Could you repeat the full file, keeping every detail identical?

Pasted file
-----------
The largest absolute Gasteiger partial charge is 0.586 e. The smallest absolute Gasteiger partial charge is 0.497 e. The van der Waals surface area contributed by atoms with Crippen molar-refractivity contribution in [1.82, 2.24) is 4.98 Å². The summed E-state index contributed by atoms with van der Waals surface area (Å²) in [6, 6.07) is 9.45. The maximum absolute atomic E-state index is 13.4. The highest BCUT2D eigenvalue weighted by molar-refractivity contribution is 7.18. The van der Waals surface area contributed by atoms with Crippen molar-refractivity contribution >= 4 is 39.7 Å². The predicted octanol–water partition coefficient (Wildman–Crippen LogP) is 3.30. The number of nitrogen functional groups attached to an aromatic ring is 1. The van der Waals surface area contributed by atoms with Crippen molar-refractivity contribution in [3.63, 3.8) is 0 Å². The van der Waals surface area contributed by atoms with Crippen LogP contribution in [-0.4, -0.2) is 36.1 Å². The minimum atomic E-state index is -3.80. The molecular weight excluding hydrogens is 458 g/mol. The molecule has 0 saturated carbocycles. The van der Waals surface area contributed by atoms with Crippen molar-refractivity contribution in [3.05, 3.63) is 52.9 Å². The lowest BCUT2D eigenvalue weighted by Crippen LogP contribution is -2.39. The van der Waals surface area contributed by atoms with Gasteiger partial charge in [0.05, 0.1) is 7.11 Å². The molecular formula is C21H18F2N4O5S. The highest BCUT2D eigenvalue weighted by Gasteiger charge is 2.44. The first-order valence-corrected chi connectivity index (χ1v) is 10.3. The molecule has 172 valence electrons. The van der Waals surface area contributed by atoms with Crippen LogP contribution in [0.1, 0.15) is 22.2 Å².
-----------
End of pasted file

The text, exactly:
The largest absolute Gasteiger partial charge is 0.586 e. The smallest absolute Gasteiger partial charge is 0.497 e. The van der Waals surface area contributed by atoms with Crippen molar-refractivity contribution in [1.82, 2.24) is 4.98 Å². The summed E-state index contributed by atoms with van der Waals surface area (Å²) in [6, 6.07) is 9.45. The maximum absolute atomic E-state index is 13.4. The highest BCUT2D eigenvalue weighted by molar-refractivity contribution is 7.18. The van der Waals surface area contributed by atoms with Crippen molar-refractivity contribution >= 4 is 39.7 Å². The predicted octanol–water partition coefficient (Wildman–Crippen LogP) is 3.30. The number of nitrogen functional groups attached to an aromatic ring is 1. The van der Waals surface area contributed by atoms with Crippen molar-refractivity contribution in [3.63, 3.8) is 0 Å². The van der Waals surface area contributed by atoms with Crippen LogP contribution in [-0.4, -0.2) is 36.1 Å². The minimum atomic E-state index is -3.80. The molecular weight excluding hydrogens is 458 g/mol. The molecule has 0 saturated carbocycles. The van der Waals surface area contributed by atoms with Crippen molar-refractivity contribution in [3.05, 3.63) is 52.9 Å². The lowest BCUT2D eigenvalue weighted by Crippen LogP contribution is -2.39. The van der Waals surface area contributed by atoms with Gasteiger partial charge in [0.05, 0.1) is 7.11 Å². The molecular formula is C21H18F2N4O5S. The highest BCUT2D eigenvalue weighted by Gasteiger charge is 2.44. The first-order valence-corrected chi connectivity index (χ1v) is 10.3. The molecule has 172 valence electrons. The van der Waals surface area contributed by atoms with Crippen LogP contribution in [0.1, 0.15) is 22.2 Å².